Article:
Can I help you find something?
Now that he has spoken, I look again at the presumed geezer on greeting/directional duty at the Home Depot entrance. He is, perhaps, less old than I. Sigh.
But I recover quickly (Experience tells: almost every worker I meet these days is less old than I) and enquire, brightly,
Experience tells here, too: I don’t brush off his offer. I have spent probably a week of my life-to-date wandering the aisles of big-box home-improvement stores, not finding stuff, and have no desire to spend any more time so engaged. I have learned to ask the first employee I see, and isn’t it nice that on this visit I can see an employee as soon as I enter?
Anyway: I tell him what I’m looking for, by department, but I don’t stop there. I don’t want the plant-or-encourage plants part of the garden centre: I want the remove-or-discourage-plants part. I want, in fact, a pruner, which word does not leap to my lips quite as fast as it did when I was less old than I. So I hold up the index and middle finger of my right hand and move them in the standard gesture for scissors from the “rock, paper, scissors” game, hoping it will convey “pruner” rather than “perennial” or “peat moss.”
And whaddya know, it does: Clearly, my career in communications has been time well spent. My greeter says, “Garden pruner?” but it isn’t really a question. Indeed, he has already half-turned for the next part, doing his own hand gestures.
Aisle 1, all the way down, on the left
Off I go. Three minutes later, I am heading back out of Aisle 1 with not one but two cutting tools. One is the garden-variety (ha!) pruner which was my minimum objective; the other is the added-functionality tool which was on my wish list, albeit without a name: a tool that translates a natural one-handed vertical squeezing motion into a side-to-side cutting motion, the better to chop off weeds at ground level, my dear. (Grass shears. Oh.)
As I pass the younger-than-I geezer at the entrance, I awkwardly hold my intended purchases aloft in the standard one-handed gesture of triumph: awkwardly because they’re packaged in hard-to-stack, hard-plastic-and-cardboard bubbles, the better to deter theft on aisles that never see a store employee, my dear. Why one-handed then? I need my other hand for the explanatory gestures.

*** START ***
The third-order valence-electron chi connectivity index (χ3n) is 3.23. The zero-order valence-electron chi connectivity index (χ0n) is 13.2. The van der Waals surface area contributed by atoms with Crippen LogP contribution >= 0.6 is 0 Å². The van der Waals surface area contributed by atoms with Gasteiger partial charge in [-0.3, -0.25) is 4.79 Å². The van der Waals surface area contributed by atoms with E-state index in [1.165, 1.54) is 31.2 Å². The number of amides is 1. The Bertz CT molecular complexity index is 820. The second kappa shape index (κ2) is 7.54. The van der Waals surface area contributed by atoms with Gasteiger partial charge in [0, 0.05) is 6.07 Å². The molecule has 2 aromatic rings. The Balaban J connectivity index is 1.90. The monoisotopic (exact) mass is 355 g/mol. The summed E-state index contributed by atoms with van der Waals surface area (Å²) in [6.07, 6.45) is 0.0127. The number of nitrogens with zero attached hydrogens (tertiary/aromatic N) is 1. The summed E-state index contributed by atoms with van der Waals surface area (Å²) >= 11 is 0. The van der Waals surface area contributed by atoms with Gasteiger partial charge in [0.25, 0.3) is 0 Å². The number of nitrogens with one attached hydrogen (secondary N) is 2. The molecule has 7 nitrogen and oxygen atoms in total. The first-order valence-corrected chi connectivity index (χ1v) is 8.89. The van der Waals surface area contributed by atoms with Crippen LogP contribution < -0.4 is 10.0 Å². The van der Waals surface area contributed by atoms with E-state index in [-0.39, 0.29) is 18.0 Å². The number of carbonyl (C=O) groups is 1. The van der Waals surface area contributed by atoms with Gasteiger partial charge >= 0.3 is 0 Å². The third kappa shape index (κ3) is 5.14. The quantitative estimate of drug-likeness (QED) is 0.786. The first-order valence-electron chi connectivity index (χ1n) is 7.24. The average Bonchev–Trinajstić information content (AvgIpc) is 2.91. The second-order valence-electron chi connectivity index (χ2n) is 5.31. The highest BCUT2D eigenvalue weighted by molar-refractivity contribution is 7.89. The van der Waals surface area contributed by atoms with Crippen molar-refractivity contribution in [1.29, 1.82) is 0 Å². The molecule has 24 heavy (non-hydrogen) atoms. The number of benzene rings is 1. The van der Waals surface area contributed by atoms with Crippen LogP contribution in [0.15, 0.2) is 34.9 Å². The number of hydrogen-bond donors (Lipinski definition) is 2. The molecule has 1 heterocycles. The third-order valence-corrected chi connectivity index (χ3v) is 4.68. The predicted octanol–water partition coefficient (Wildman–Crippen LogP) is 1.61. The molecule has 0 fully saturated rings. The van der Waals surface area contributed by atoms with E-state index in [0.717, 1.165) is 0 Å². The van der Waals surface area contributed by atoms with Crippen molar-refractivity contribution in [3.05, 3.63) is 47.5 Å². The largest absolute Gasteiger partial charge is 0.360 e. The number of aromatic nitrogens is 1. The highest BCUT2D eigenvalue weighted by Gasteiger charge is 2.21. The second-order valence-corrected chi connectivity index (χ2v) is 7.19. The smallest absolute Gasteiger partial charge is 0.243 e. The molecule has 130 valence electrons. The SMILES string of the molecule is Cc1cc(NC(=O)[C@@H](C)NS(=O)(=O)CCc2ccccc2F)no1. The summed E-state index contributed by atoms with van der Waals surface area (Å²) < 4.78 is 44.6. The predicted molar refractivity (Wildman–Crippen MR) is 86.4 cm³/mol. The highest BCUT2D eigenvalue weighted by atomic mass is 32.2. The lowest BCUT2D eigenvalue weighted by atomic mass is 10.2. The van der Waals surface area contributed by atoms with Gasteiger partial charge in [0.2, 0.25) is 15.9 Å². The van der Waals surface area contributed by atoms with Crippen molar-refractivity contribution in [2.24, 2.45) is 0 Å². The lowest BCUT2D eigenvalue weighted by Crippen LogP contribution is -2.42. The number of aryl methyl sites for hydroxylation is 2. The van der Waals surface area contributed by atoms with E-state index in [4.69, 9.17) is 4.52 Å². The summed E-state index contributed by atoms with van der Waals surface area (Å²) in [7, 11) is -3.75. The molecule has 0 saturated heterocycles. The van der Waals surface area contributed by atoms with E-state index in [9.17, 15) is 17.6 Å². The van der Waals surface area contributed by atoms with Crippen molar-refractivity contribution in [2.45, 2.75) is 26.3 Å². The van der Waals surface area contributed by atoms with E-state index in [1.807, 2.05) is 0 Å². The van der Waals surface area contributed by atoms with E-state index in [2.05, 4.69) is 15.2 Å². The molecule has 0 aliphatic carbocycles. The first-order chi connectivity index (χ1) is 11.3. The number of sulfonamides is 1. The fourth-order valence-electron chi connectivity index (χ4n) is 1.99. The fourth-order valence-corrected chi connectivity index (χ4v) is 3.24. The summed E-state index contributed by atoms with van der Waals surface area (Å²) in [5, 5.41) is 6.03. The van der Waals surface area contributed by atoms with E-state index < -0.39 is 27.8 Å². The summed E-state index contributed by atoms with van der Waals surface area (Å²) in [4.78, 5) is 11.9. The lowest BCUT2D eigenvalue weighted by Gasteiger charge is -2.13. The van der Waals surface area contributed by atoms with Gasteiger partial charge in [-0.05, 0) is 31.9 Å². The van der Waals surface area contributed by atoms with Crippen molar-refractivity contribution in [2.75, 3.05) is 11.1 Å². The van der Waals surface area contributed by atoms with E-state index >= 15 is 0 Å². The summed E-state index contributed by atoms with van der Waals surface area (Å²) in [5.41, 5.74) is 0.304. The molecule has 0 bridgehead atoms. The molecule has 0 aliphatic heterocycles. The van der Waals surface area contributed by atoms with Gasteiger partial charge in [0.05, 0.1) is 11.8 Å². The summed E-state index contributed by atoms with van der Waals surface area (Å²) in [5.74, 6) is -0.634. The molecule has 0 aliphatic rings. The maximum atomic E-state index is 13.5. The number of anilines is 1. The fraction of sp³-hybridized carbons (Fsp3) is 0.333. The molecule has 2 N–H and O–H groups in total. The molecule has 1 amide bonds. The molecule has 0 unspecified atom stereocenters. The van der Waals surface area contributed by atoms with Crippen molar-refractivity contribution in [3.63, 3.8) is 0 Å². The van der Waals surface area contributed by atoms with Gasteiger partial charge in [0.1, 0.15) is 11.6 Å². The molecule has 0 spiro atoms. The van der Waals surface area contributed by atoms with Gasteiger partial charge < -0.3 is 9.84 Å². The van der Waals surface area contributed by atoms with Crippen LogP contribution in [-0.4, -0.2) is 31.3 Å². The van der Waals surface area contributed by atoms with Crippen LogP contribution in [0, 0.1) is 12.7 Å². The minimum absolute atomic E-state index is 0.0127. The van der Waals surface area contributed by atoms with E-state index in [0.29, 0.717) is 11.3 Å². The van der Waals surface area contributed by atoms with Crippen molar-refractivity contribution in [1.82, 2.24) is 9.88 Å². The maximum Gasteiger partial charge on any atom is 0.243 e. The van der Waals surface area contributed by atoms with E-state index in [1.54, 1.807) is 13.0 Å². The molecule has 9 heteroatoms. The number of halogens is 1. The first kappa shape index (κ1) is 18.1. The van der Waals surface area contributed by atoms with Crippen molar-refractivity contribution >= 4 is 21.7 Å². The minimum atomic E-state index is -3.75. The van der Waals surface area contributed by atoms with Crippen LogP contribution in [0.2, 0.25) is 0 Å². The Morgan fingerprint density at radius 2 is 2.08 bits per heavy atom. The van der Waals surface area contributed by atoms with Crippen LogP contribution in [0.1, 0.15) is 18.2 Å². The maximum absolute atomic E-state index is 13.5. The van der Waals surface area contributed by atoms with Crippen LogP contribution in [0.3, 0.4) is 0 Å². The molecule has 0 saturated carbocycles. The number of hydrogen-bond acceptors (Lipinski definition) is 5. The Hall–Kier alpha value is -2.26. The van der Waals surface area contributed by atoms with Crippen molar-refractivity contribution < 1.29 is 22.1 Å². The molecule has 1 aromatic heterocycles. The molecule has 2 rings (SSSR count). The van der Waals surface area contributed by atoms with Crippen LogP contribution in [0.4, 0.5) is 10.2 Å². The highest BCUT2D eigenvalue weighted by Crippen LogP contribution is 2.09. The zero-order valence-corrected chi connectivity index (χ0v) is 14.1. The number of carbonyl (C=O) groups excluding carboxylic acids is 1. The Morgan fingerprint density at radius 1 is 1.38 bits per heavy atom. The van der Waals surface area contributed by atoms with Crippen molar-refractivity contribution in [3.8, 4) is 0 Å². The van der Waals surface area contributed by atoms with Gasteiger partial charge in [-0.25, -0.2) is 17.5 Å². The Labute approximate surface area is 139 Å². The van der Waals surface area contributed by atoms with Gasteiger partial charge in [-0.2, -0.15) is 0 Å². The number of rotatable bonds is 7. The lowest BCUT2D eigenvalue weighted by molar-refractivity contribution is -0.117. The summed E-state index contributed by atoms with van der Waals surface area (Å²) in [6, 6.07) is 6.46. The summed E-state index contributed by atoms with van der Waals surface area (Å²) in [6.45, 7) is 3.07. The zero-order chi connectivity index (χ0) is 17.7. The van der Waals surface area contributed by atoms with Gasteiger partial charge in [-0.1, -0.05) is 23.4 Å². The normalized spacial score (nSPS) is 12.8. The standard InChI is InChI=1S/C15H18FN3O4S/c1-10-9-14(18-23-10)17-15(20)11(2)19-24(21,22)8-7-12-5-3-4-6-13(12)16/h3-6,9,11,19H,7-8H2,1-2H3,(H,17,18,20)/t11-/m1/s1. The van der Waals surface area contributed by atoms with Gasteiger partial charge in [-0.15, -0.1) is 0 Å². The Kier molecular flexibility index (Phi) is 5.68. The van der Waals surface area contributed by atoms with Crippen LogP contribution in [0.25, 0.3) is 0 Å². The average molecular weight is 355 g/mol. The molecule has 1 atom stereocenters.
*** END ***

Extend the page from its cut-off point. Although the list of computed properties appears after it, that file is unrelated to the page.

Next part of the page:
And I found this!
I do this . . .
and it does this.
He seems to track my squeezing and cutting gestures. Either that, or he has learned not to engage with old ladies who are waving their hands. Smile and nod . . .
As I leave the DIY checkout with my hands full of unbagged garden tools, it occurs to me that I had to know about grass shears (even if not by that name) to be able to look for them. There’s a broad life lesson there, I expect.
In an older-if-not-necessarily-simpler age, I might have engaged in a conversation with a store’s owner or long-time employee about my remove-or-discourage plants objective, and the tools they had to offer.
You need a garden pruner for sure,
but you might also be interested in these grass shears.
Today, no big-box store offers that because no one has staff for that because we won’t pay for that or that’s their calculation, at any rate. Of course, I can always ask Google about plant removal-or-discouragement tools before I go to the store, but sometimes I just want someone-who-knows-this-stuff-and-who-also-cares-about-the-next-sale to cut through all the options and to tell me what I need.
I have stores like that in Ottawa for the critical stuff I buy: camera stuff, bird-feeder stuff, knitting stuff (yes, OK, I have stores like that in several cities for knitting stuff). It’s hard to see what the big-box stores think they’re offering now that competes with Amazon’s “other customers also bought this” functionality, combined with next-day delivery. Surely the only people who haven’t completely migrated to the new shopping model are at least as old as I.